Control how much you share
Social networking sites offer tools that let you control how you share your information and communications; options include sharing with everyone and sharing with friends only. Sharing with friends only is recommended as the default—yet making it your default doesn’t guarantee your posts will stay between friends. For example, suppose you post something witty about a challenging patient, while withholding names and identifying remarks. Your friends find your comments amusing and repost it on their Facebook “walls,” where friends of their friends see it and repost it on their own sites. Now your friends-only message has gone viral and is circulating around the social-media universe—and potentially can get back to the patient or your supervisor.
Nurses have been terminated for posting even seemingly harmless statements, such as "My job is boring." Five California nurses lost their jobs and are facing disciplinary action for discussing a patient on Facebook even though their posts included no names, photos, or identifying information.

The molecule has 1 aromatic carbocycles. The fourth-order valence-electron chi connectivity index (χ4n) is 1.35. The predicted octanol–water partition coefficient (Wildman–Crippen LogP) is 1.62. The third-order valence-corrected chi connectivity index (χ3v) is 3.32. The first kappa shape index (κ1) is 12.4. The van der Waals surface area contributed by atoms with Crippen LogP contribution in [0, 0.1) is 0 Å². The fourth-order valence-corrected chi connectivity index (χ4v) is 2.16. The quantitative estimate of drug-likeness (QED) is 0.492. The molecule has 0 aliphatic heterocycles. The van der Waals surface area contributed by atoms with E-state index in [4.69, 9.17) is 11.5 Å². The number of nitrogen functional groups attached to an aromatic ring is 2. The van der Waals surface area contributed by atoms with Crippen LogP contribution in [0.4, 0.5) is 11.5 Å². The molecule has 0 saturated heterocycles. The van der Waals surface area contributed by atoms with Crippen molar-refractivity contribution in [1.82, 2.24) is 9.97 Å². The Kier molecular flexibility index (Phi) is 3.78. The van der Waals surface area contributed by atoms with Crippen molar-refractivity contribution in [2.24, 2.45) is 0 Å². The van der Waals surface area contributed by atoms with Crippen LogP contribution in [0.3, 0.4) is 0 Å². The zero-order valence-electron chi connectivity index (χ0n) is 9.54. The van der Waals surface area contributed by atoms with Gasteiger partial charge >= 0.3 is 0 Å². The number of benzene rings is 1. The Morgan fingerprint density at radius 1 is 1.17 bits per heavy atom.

Tom Breslin, Associate Director of Labor Education for the Massachusetts Nurses Association, suggests following these rules when using social networking sites:
- Assume anything you post will be read by everyone, especially those you don’t want reading it.
- If there’s something you don’t want your employer to read or to know about you, don’t post it.
- Don’t post anything you wouldn’t want your spouse, child, parent, or employer to read. (See Social networking: Some do’s and don’ts by clicking the PDF icon above.)
Realize the risks
Most employers can terminate employees for making disparaging comments about their employer, coworkers, or patients. Posting defamatory remarks on the Internet can lead to civil lawsuits alleging defamation or slander. What’s more, postings to social media sites generally are considered permanent, even if you delete them. Electronic information is easily distributed, archived, and downloaded, and copies of your deleted posts may still exist on search engines or in friends’ electronic files.